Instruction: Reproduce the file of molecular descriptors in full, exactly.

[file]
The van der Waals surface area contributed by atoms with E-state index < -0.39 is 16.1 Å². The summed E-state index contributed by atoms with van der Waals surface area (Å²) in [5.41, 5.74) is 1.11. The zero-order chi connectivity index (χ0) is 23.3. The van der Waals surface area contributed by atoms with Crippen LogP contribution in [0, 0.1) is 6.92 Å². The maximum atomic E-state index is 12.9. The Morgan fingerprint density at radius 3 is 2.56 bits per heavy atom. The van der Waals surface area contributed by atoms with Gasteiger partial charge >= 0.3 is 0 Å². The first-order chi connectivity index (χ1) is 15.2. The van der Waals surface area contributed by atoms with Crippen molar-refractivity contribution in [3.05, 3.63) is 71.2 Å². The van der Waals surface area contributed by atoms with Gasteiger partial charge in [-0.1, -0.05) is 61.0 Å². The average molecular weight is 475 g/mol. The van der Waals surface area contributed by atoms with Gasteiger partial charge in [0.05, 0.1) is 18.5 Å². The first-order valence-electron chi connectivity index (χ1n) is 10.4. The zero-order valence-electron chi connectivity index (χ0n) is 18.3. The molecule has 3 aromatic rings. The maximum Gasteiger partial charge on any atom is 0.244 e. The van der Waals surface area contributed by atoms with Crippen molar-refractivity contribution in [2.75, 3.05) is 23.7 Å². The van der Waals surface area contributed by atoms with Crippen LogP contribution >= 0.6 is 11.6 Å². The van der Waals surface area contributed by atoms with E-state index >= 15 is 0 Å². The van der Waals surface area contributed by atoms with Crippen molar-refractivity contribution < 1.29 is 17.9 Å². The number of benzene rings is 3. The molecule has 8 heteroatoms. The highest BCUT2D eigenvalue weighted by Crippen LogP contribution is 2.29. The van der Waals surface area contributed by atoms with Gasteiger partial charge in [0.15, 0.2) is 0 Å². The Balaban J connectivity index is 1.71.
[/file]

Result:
The van der Waals surface area contributed by atoms with E-state index < -0.39 is 16.1 Å². The summed E-state index contributed by atoms with van der Waals surface area (Å²) in [5.41, 5.74) is 1.11. The zero-order chi connectivity index (χ0) is 23.3. The van der Waals surface area contributed by atoms with Crippen LogP contribution in [0, 0.1) is 6.92 Å². The maximum atomic E-state index is 12.9. The Morgan fingerprint density at radius 3 is 2.56 bits per heavy atom. The van der Waals surface area contributed by atoms with Gasteiger partial charge >= 0.3 is 0 Å². The first-order chi connectivity index (χ1) is 15.2. The van der Waals surface area contributed by atoms with Crippen molar-refractivity contribution in [3.05, 3.63) is 71.2 Å². The van der Waals surface area contributed by atoms with Gasteiger partial charge in [-0.1, -0.05) is 61.0 Å². The average molecular weight is 475 g/mol. The van der Waals surface area contributed by atoms with Gasteiger partial charge in [0.05, 0.1) is 18.5 Å². The first-order valence-electron chi connectivity index (χ1n) is 10.4. The zero-order valence-electron chi connectivity index (χ0n) is 18.3. The molecule has 3 aromatic rings. The maximum Gasteiger partial charge on any atom is 0.244 e. The van der Waals surface area contributed by atoms with Crippen molar-refractivity contribution in [2.75, 3.05) is 23.7 Å². The van der Waals surface area contributed by atoms with Crippen LogP contribution >= 0.6 is 11.6 Å². The van der Waals surface area contributed by atoms with E-state index >= 15 is 0 Å². The van der Waals surface area contributed by atoms with Crippen molar-refractivity contribution < 1.29 is 17.9 Å². The number of benzene rings is 3. The molecule has 8 heteroatoms. The highest BCUT2D eigenvalue weighted by Crippen LogP contribution is 2.29. The van der Waals surface area contributed by atoms with Gasteiger partial charge in [0.15, 0.2) is 0 Å². The Balaban J connectivity index is 1.71.